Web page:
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HIAS Joins African Campaign Against Gender-Based Violence

Nov 20, 2014

Blog Post

16 Days of Activism Against GBV campaign poster.


Every year since 1991, the 16 days between the International Day for the Elimination of Violence Against Women (November 25) and International Human Rights Day (December 10) is marked by the 16 Days of Activism Against Gender-Based Violence campaign, an international initiative created by the Center for Women’s Global Leadership (CWGL) at Rutgers University and now joined by thousands of organizations around the world.

This year, HIAS Uganda and Kenya will be participating in the 16 Days of Activism campaign. During the 16 days campaign, HIAS representatives in Uganda and Kenya will be conducting community forums and dialogues in the urban refugee hosting areas in both countries. In Kenya eight such meetings have been planned and each day a different issue will be addressed, including: child labor and child trafficking, livelihood for GBV survivors/young mothers and early marriage and sex work. In Uganda, the 16 Days of Activism campaign is being coordinated by the GBV Prevention Network. HIAS Kenya is a member of the Nairobi GBV Working Group under the Urban Refugee Protection Network which is coordinating the activities scheduled to start from 25th November 2014.

“Gender-based violence is a significant problem for the refugee communities we work with in refugee camps as well as those living in urban situations,” said Caroline Githara, HIAS Kenya Gender Officer. “We hope this campaign will raise awareness and lead to a measurable increase in the number of refugees who seek support, report incidents and are referred to services.”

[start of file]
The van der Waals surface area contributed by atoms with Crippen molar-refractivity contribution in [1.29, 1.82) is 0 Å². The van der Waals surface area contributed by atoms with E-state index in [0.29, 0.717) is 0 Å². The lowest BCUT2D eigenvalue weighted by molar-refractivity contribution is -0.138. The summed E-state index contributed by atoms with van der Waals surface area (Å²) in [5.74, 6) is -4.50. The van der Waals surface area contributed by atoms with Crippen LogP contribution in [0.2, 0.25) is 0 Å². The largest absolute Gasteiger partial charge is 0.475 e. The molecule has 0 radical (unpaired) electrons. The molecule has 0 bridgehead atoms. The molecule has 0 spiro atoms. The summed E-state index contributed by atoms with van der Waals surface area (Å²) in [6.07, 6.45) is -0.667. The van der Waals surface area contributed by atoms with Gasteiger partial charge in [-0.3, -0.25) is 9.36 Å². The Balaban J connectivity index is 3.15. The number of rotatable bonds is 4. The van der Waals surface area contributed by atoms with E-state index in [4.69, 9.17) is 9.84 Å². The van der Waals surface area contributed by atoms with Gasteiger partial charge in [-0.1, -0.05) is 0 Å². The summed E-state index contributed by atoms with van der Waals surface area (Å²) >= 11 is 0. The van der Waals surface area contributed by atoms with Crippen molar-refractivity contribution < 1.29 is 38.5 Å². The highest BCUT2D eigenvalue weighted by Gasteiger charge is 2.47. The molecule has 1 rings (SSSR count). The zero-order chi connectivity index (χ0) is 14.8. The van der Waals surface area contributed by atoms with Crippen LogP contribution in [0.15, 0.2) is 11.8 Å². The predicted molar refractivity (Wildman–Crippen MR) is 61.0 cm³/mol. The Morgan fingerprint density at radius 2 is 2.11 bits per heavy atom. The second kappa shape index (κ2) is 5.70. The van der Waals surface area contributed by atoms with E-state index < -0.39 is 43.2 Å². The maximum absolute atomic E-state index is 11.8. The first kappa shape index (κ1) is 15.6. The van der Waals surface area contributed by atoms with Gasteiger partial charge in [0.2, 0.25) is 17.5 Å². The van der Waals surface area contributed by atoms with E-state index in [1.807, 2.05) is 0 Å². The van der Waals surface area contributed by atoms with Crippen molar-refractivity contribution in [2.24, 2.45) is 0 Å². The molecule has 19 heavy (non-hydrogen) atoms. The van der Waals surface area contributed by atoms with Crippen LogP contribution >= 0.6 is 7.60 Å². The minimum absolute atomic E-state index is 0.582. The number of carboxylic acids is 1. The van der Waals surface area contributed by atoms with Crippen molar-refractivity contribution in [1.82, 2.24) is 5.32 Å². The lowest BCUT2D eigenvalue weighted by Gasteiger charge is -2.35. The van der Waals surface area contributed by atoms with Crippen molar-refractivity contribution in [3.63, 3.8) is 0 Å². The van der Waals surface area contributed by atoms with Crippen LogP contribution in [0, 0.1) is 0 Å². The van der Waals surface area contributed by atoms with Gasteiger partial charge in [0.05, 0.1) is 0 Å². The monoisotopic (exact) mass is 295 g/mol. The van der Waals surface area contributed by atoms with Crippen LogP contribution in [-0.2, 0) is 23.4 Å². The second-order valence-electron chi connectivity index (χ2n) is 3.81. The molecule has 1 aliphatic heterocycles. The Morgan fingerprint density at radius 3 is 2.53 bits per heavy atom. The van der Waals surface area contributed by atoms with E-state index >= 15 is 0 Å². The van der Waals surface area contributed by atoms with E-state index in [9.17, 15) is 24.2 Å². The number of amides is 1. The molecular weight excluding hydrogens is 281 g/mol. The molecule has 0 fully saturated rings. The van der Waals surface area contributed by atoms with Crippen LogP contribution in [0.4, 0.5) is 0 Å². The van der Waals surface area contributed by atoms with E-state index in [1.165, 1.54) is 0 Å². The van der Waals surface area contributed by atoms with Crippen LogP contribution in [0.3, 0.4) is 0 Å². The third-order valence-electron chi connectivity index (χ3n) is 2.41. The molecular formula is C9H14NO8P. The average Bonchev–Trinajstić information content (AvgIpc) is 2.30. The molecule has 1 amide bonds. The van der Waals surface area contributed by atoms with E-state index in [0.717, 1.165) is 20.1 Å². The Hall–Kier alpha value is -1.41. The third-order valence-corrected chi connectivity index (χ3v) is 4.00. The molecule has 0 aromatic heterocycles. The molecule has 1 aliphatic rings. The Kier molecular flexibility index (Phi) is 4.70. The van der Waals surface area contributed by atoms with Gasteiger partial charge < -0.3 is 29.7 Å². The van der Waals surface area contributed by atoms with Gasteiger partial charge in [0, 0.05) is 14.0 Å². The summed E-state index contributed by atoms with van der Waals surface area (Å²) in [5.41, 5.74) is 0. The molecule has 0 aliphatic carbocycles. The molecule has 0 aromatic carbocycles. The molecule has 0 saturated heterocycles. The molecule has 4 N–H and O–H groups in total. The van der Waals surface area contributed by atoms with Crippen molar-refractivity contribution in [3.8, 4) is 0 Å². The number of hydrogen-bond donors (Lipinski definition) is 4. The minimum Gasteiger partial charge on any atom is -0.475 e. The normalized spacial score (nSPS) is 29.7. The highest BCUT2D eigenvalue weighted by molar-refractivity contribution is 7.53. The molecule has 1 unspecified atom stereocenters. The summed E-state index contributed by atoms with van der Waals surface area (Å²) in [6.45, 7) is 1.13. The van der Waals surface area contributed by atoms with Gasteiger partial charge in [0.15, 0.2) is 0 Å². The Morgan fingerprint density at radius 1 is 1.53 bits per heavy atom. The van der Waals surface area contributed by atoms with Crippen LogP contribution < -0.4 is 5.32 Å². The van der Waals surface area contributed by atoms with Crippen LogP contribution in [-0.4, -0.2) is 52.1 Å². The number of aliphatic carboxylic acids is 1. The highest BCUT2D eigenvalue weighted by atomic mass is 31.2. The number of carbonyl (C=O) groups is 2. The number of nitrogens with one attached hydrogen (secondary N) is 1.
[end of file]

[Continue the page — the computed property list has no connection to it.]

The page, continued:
The 16 Days of Activism Against Gender-Based Violence is an international campaign started in 1991 by the first Women's Global Leadership Institute coordinated by the Center for Women's Global Leadership.  The 16 days between International Day for the Elimination of Violence against Women and International Human Rights Day were originally chosen in order to emphasize that such violence against women is a violation of human rights.

The 16 Days Campaign has been used to call for the elimination of all forms of violence against women by:

  • raising awareness about gender-based violence as a human rights issue at the local, national, regional and international levels
  • strengthening local work around violence against women
  • establishing a clear link between local and international work to end violence against women
  • providing a forum in which organizers can develop and share new and effective strategies
  • demonstrating the solidarity of women around the world organizing against violence against women
  • creating tools to pressure governments to implement promises made to eliminate violence against women

More than 5,000 organizations in over 180 countries around the world have participated in the 16 Days Campaign since it was created.